Friday, November 13, 2015
Fighting Foreign Worker Expansion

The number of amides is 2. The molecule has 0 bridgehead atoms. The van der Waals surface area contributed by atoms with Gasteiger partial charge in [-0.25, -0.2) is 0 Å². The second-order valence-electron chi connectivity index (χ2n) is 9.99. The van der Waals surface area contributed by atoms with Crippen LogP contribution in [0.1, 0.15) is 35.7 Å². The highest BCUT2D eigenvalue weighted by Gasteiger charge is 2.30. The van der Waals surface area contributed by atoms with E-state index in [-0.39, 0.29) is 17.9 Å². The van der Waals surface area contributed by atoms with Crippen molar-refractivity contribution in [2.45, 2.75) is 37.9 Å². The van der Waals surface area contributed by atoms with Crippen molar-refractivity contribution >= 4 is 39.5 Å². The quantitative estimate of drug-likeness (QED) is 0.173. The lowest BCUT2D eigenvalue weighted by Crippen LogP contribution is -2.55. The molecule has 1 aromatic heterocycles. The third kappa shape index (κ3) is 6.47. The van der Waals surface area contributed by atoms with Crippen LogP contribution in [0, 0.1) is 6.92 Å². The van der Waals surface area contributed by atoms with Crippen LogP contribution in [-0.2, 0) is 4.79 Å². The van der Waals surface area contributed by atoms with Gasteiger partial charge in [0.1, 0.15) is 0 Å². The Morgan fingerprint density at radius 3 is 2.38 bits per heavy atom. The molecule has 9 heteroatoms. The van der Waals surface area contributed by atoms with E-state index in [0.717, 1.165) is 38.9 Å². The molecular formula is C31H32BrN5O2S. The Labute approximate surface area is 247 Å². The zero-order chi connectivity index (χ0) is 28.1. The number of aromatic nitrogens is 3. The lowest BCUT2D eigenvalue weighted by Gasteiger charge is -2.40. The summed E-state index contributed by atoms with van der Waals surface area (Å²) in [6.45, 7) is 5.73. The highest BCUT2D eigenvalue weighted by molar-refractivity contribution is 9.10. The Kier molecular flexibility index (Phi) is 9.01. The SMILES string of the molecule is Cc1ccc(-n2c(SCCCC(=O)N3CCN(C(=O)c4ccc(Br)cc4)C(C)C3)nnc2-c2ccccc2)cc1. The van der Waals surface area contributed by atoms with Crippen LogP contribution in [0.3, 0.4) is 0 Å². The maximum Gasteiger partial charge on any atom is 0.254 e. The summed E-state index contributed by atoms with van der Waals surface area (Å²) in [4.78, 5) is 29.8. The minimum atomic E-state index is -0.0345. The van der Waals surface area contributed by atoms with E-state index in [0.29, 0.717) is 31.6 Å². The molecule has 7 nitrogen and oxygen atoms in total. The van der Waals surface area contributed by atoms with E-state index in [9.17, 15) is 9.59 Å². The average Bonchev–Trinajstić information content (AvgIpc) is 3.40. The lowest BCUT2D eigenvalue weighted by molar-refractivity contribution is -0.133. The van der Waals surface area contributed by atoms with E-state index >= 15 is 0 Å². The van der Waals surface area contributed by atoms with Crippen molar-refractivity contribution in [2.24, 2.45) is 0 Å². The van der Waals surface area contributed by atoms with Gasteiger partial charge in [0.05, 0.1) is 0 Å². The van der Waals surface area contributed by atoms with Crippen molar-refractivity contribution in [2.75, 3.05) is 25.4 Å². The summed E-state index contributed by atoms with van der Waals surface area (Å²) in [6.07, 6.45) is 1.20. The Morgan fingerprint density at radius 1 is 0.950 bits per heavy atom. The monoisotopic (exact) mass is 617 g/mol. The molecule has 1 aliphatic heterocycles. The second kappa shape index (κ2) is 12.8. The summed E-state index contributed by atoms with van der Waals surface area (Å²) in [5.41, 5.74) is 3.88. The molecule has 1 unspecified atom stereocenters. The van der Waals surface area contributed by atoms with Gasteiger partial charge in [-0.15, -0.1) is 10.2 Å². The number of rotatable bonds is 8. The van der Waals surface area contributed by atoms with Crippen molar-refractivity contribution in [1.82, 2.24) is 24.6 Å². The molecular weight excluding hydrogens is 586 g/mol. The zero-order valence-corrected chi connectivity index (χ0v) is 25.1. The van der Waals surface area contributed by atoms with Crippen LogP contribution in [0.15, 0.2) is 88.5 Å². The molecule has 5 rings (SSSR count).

The Obama Administration is proposing new regulations that could turn the F-1 Optional Training Program into backdoor H1B visas, allowing companies to undercut American workers. Comments can be submitted until November 18. The Stop Overreach website has a streamlined process for making comments. I would suggest emailing copies of your comments to you Senators and Congressman, and ask them to use their influence to turn the regulatory agency's ear. Here (in bold) is a sample of my email to Senator King including the original comment: I recently submitted the following comment (tracking no. 1jz-8m8d-3dz9) to regulations.gov regarding ICEB-2015-0002-0011, Improving and Expanding Training Opportunities for F-1 Nonimmigrant Students With STEM Degrees and CapGap Relief for All Eligible F-1 Students. I am opposed to expanding this program, which is being used as a backdoor H1B visa to allow companies to undercut America workers' wages. I ask that you use your influence as a Senator to help make certain that the regulatory agencies address my concerns. Thank you for your time. [My Real Name] Text of comment: The Optional Practical Training program allows U.S. employers to hire foreign students for up to 1 year or up to 29 months in certain fields of study. The program was meant to provide foreign students with on-the-job training that would benefit them when they return to their home countries. Because of that, these students were exempted from paying payroll tax or being paid the prevailing wage. Instead, this proposed rule, which will extend the program for STEM students to 36 months, would create a bridge to a longer-term work visa and eventual green card. Given the prevailing wage exemption and the payroll tax exemption, this gives companies a direct incentive to hire foreign workers over U.S. workers. Not only does this hurt hard-working Americans, this is a direct violation of the foreign student's pledge when they received their student visa to leave the country upon graduation. It's hard enough already for American workers, especially recent U.S. graduates, to find work, and this rule would make it even more difficult by adding unnecessary job competition to the mix. We have already heard about Disney using H1B visas to fire American workers in order to use foreign workers whom they can pay less. We should not be creating more ways for companies to undercut Americans. I am sending a copy of this to my Representative (Chellie Pingree, ME-01) and to my Senators (Angus King and Susan Collins, ME). I believe that Congress ought to be consulted on a policy change such as this, and moreover that programs like this ought to require Congressional authorization, which was never obtained in the first place. That is all.